As someone working in the UK solar industry you will be aware that Government’s flagship energy policy, the Green Deal, will be encroaching on your territory soon. And, since this is yet another new area of business many are, understandably, concerned about the impact this mechanism will have on their current work – but fear not. If you’re a qualified energy assessor or home inspector, or if you know someone who is, you could easily add a Green Deal string to your bow.

What is the Green Deal?

Due to be launched in October this year, the Green Deal has been designed as an incentive to give UK home and business owners the prompt they need to reduce their carbon emissions. The policy enables the installation of a range of Green Deal measures, which are implemented at no upfront cost. Payments are then taken directly from savings on the energy bill over the chosen technology’s lifetime. A more detailed description of how this works can be read here.

But, before anyone enters into a Green Deal plan, their building must first be reviewed for suitability by a Green Deal assessor.

What is a Green Deal assessor?

The Green Deal assessor holds the key to the gateway of the Green Deal. No one will have access to this scheme without a qualifying assessment of the building and recommendations for measures that could improve the energy efficiency of their home, so the assessor’s role is of vital importance.

The job is two-fold: trained Green Deal assessors are also Green Deal advisors. The assessment and accompanying advice must be carried out by a qualified and authorised advisor, who will have a mixture of technical knowledge, practical competence and other relevant skills to provide households and businesses with the advice they need to make informed decisions when considering installing energy efficient measures.

Domestic buildings

When entering a consumer’s home, the Green Deal assessor will need to assess the fabric of the building in order to work out how they could improve the level of energy performance certificate (EPC). Their second job will be to make an occupancy assessment in order to analyse and advise how the property is used.

Non-domestic buildings

For non-domestic buildings, the process will be slightly different. Here, the assessment will build upon the existing SBEM methodology for producing an EPC: taking into account the way the existing occupants use the building as well as allowing the default EPC assumptions to be changed to better reflect actual building-use patterns. The non-domestic assessment will also look at energy management practices, fuel tariff information and historical energy consumption data.

How do I become accredited?

If you’re already a member of an accredited Energy Performance of Buildings Directive (EPBD), Accreditation Scheme for either Domestic Energy Assessors (DEAs) or Non-Domestic Energy Assessors (NDEAs) then the Green Deal accreditation process will not be a difficult one.

Those thinking of working in Scotland will need to have obtained membership of an Approved Organisation which has been appointed by Scottish Ministers in the production of domestic or non-domestic EPCs.

There will be several certification bodies in charge of accrediting Green Deal assessors, and they need to work in line with a Green Deal Scheme Standard. The United Kingdom Accreditation service (UKAS), has been appointed to independently accredit these certification bodies.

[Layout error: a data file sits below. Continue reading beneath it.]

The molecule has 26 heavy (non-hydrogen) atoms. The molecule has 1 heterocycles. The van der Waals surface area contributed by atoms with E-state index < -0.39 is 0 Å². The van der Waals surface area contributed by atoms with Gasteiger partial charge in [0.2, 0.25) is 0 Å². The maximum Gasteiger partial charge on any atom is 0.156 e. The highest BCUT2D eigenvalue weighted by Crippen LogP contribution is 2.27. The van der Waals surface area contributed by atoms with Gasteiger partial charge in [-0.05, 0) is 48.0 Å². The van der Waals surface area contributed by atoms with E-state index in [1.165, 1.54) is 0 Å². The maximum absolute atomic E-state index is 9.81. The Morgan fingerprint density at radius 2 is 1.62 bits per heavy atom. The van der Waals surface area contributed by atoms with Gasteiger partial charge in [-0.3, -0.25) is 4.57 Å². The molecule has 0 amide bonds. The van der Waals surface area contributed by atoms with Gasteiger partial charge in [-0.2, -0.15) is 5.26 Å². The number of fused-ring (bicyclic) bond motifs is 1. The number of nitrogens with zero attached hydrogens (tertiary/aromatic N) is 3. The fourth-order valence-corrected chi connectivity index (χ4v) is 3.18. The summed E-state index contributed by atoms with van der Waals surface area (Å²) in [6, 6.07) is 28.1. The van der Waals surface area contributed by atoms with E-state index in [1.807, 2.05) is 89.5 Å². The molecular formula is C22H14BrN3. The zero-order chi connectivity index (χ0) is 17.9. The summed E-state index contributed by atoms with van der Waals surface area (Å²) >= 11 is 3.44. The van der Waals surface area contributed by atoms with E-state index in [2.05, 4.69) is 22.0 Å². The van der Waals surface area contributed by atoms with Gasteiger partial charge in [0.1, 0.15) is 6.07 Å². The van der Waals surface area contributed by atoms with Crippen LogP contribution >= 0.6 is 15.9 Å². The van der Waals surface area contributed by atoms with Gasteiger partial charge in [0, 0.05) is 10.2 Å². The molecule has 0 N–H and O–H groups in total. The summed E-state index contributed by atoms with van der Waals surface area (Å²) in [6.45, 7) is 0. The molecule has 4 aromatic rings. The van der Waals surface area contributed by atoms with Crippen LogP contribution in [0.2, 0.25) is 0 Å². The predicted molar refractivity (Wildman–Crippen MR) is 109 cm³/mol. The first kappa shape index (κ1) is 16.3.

The assessment of organisations on the roll-out programme will commence in May 2012.

The Department of Energy and Climate Change (DECC) is also working with Asset Skills to develop National Occupational Standards (NOS) for Green Deal Advisors and a publicly-available syllabus that will provide more detail on the role. The NOS will be used to develop qualifications and training to be launched later this year.

Getting started

Once you’ve decided that you want to be a Green Deal assessor, and have gained the necessary accreditation, you’ll need to do one of three things before you can get going:

  1. Get a job as a salaried employee or sub-contractor of an existing Green Deal provider or installer,
  2. Register as a self-employed assessor
  3. Work alongside a public sector official or representative of a civil society organisation, funded (or self-funded) to deliver Green Deal assessments

The choice you make at this stage will also determine how you are paid as a Green Deal assessor. Government has decided that the most flexible approach to payment of assessors and the price of the assessment is to let the market decide. We’re assuming this means that nothing is yet set in stone, and we expect more details on this later in the year.

What happens next?

With the Green Deal due to launch from October this year, many are beginning to ramp up their Green Deal plans. Government has recently published a list of 20 prospective Green Deal providers, and stands by its autumn launch and many are beginning to sign prospective assessors up for training this summer. In fact, Asset Skills is working with DECC to train 'go early' Green Deal Assessors by opening the channel for this qualification from July. Training will take between three and five months, and funding is available to assist those who need it. Asset Skills has received £1 million to ensure that there are at least 1,000 qualified Green Deal Assessors ready for the launch of Green Deal. This is part of a £3.5 million fund secured to raise awareness of the training needed to be sure advisors and installers are fully accredited to secure work under the new policy.

If you’re interested in the Green Deal and want to know more about how you can get involved make sure you keep an eye on the Solar Power UK 2012 event website for updates on the Green Deal seminar.

Solar Power UK 2012 will be held from October 2-4 at the NEC in Birmingham.